The time has finally come, it’s here, tomorrow the Oscars are on. I’m aware it’s really not that big of a deal but for me it’s always something I look forward to when February rolls around every year. It’s somewhat of an event that I sit down and watch with my friends and scream at the screen about, you could even say it’s my super bowl if you want to reach that far. I feel as if the past few years of the Oscars have been good but nothing really surprising at all. Like last year, it was pretty obvious to most that Spotlight was going to take home the best picture Oscar, even though it was next to some pretty worthy competitors. This year is different. This year has a political wave that is expected to hit form most of the winners that take the stage and La La Land is expected to take home a lot of awards. Jimmy Kimmel will be hosting the big event this time around and while I don’t mind Kimmel by an means, I doubt he’ll be able to beat Ellen or Billy Crystal’s hosting jobs. He’ll be safe and offer a few jokes but I’m thinking it won’t be anything noteworthy. Now, I have talked about the Oscars in the past but I realized that I’ve never really talked about the nominations. I could sit down and discuss every person and movie nominated with you but I figured that would take too damn long (especially with the smaller categories that they whip through in the beginning of the show). So I thought it would be smartest to cut it down to specifically discussing the best picture nominees because really, isn’t that the category that everyone is waiting for?


It’s a shame that Amy Adams didn’t get nominated for her performance in this because she truly does carry this movie magnificently. I actually saw this one for a second time last night and loved it even more than I did when I first saw it. The way I viewed this movie reminded me of Inception in the sense that you really can’t get everything out of it in one viewing, you have to see it multiple times to really get it all. I love a movie that can do that, that has layers to it. I think a this point it’s really a long shot that this will win best picture but I wouldn’t be mad if it did. It really is a great film that I don’t think will be forgotten soon, even if it does seem like it’s in this category just as a placeholder.



I actually know a lot of people who don’t get this movie and they really didn’t like it. My sister being one of them, told me last weekend that “nothing happened, it was slow and there was too much talking”. I kind of shrugged at her and told her that she just didn’t get it because really you could look at it that way in a literal sense, but in a wider perspective it’s so much more than that. I’m not judging anyone who dislikes this movie at all, I’m just saying that it’s not that simple, this movie isn’t just a lot of talking with nothing happening, there’s so much more to it than that. The point of too much talking is exactly why I loved this movie, it was able to do so much with so little. Maybe it was because I knew walking into it that it was structured so similarly to August Wilson’s original play and I was prepared for it. Fences really reminded me a lot of Who’s Afraid of Virginia Woolf? (another favorite of mine), in the sense that there was so little scenery/action and it was so focused on this family and their struggles. It’s really a force of a movie that won’t let you breathe until the second it ends. Like I’ll say with most of the films in this category, it won’t win best picture, but I’m sure that either Viola Davis or Denzel Washington (or both), will win for their performances, as they deserve to.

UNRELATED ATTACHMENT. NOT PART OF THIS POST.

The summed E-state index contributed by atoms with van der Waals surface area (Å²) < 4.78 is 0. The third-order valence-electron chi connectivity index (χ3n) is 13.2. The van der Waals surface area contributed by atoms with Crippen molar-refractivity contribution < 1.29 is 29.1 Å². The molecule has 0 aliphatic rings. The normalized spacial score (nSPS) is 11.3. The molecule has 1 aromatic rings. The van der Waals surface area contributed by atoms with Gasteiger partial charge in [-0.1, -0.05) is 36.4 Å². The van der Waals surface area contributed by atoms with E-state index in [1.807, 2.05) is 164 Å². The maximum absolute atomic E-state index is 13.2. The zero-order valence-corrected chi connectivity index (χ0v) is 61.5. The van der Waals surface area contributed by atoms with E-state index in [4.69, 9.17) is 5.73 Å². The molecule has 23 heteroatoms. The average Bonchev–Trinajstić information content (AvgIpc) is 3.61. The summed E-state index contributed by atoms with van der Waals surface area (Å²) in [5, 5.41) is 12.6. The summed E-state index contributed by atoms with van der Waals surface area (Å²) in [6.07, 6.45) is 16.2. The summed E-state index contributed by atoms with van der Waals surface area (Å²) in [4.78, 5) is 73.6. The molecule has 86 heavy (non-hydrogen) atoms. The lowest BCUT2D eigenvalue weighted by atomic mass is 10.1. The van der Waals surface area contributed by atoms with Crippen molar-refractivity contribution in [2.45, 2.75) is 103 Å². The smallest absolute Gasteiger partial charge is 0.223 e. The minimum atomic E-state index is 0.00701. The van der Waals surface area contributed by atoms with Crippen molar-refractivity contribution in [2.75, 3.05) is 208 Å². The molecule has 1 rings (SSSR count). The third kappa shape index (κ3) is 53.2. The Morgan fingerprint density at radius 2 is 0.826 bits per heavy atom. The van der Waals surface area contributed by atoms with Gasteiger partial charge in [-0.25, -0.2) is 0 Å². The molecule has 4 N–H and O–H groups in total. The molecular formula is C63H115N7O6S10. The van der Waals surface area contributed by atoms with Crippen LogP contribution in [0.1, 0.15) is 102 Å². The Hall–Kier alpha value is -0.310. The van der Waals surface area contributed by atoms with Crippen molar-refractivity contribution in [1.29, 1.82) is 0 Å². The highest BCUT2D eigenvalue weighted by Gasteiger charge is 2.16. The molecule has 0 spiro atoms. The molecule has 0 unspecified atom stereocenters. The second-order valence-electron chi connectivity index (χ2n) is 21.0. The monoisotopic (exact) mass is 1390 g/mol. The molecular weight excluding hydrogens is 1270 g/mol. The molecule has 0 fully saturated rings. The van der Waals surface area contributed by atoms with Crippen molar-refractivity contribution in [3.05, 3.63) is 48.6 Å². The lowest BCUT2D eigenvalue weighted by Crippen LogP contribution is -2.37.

Hacksaw Ridge

Look, war movies just aren’t for me. I don’t get them and I just don’t understand the love for them. I can and do acknowledge the fact that these events did actually happen and they’re tragic, but that doesn’t mean I want to watch over 2 hours of it. I say all of this because Hacksaw Ridge is the epitome of a violent, gnarly war movie. Not only is it that, but take away those elements and I really don’t think this is a great movie. It also probably doesn’t help with the fact that Mel Gibson’s name is stamped all over this and I’m not particularly his biggest fan for various reasons. With all that being said though, I find it hard to believe that this will win best picture or really much at all throughout the night. to me it feels like it’s included for the sole reason of the academy letting everyone know that they still appreciate a Mel Gibson movie.


Hell or High Water

If you read my worst of 2016 list than you know that I didn’t really love it, but I acknowledged the fact that it’s a well made film. And to be fair, I’d much rather watch this again than Hacksaw Ridge for the mere fact that there is pieces of an interesting story here. I can see this maybe winning a few of the smaller awards but nothing big due to the fact that it’s so small and it’s up against so many others that have gotten more attention.